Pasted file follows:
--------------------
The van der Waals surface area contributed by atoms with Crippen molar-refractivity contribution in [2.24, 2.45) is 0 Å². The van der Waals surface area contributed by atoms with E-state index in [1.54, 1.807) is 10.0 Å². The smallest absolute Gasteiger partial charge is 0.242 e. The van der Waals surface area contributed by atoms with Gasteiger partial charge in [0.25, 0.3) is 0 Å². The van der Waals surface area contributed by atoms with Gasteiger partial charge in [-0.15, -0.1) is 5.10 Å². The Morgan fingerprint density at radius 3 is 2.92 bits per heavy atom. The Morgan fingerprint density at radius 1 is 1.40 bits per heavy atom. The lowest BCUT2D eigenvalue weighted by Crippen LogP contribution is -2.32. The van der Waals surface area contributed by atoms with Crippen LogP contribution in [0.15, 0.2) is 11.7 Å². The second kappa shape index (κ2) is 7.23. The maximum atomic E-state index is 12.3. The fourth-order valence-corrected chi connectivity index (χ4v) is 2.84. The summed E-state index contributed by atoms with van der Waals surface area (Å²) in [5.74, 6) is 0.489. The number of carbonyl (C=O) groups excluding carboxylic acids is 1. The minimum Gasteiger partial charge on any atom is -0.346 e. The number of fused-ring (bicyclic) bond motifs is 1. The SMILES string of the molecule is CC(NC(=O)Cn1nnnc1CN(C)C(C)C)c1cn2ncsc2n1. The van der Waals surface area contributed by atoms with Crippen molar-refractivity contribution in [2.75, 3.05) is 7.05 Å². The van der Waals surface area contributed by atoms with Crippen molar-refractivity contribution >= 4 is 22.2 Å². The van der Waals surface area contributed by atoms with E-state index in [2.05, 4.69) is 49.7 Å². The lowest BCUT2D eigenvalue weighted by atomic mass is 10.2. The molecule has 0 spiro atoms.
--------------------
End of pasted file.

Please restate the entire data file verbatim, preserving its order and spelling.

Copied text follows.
The van der Waals surface area contributed by atoms with Crippen molar-refractivity contribution in [2.24, 2.45) is 0 Å². The van der Waals surface area contributed by atoms with E-state index in [1.54, 1.807) is 10.0 Å². The smallest absolute Gasteiger partial charge is 0.242 e. The van der Waals surface area contributed by atoms with Gasteiger partial charge in [0.25, 0.3) is 0 Å². The van der Waals surface area contributed by atoms with Gasteiger partial charge in [-0.15, -0.1) is 5.10 Å². The Morgan fingerprint density at radius 3 is 2.92 bits per heavy atom. The Morgan fingerprint density at radius 1 is 1.40 bits per heavy atom. The lowest BCUT2D eigenvalue weighted by Crippen LogP contribution is -2.32. The van der Waals surface area contributed by atoms with Crippen LogP contribution in [0.15, 0.2) is 11.7 Å². The second kappa shape index (κ2) is 7.23. The maximum atomic E-state index is 12.3. The fourth-order valence-corrected chi connectivity index (χ4v) is 2.84. The summed E-state index contributed by atoms with van der Waals surface area (Å²) in [5.74, 6) is 0.489. The number of carbonyl (C=O) groups excluding carboxylic acids is 1. The minimum Gasteiger partial charge on any atom is -0.346 e. The number of fused-ring (bicyclic) bond motifs is 1. The SMILES string of the molecule is CC(NC(=O)Cn1nnnc1CN(C)C(C)C)c1cn2ncsc2n1. The van der Waals surface area contributed by atoms with Crippen molar-refractivity contribution in [2.75, 3.05) is 7.05 Å². The van der Waals surface area contributed by atoms with Crippen molar-refractivity contribution >= 4 is 22.2 Å². The van der Waals surface area contributed by atoms with E-state index in [2.05, 4.69) is 49.7 Å². The lowest BCUT2D eigenvalue weighted by atomic mass is 10.2. The molecule has 0 spiro atoms.